After being converted to a stream, file, or other standard input forms, the Message is passed to a Local Delivery Agent (933), which receives a request from a Device-Specific Driver (931) to deliver a message to the local machine users. A local delivery agent converts the message from media-dependent to a stream format, and sends that to a Message Parser (935).

The Message parser 935 converts the message stream to a media-independent message object.

Through parsing, the message key fields are extracted from message headers and stored in message object properties (attributes) to be accessed by other system components. After the message object has been populated with data, it is then sent to an Object Trading Layer (937) which is responsible for delivering a given message object to the least loaded Queue Manager server (907) according to work load statistics provided by the Queue Managers (907)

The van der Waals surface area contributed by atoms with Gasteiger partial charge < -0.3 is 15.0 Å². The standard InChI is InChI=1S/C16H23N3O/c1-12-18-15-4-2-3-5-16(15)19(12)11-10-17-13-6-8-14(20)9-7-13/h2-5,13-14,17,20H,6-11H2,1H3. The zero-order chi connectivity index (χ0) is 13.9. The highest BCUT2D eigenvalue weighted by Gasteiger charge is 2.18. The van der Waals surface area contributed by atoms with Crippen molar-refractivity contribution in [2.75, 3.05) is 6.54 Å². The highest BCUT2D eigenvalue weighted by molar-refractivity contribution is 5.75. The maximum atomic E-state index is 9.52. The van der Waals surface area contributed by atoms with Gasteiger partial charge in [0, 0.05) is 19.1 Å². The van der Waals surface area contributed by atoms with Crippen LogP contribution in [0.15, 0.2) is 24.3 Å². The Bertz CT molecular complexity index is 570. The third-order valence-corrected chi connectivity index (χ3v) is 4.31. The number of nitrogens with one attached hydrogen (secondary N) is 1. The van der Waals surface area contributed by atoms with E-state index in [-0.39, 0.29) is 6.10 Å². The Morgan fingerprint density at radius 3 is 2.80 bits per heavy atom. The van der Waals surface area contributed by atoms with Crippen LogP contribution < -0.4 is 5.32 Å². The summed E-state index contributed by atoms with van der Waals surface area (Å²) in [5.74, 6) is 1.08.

FIG. 9-C shows the internal structure of the Queue Manager Server (907). As shown in FIG. 9-C, the Object Trading/Migration Layer (941) communicates with an Object Trading layer (937) of the Incoming Message Server (903). Both layers work to deliver Message Objects with embedded message information. The Migration Layer delivers objects to the next unloaded Object Queue Manager server, in case the Object Queue Manager (943) is overloaded or failing.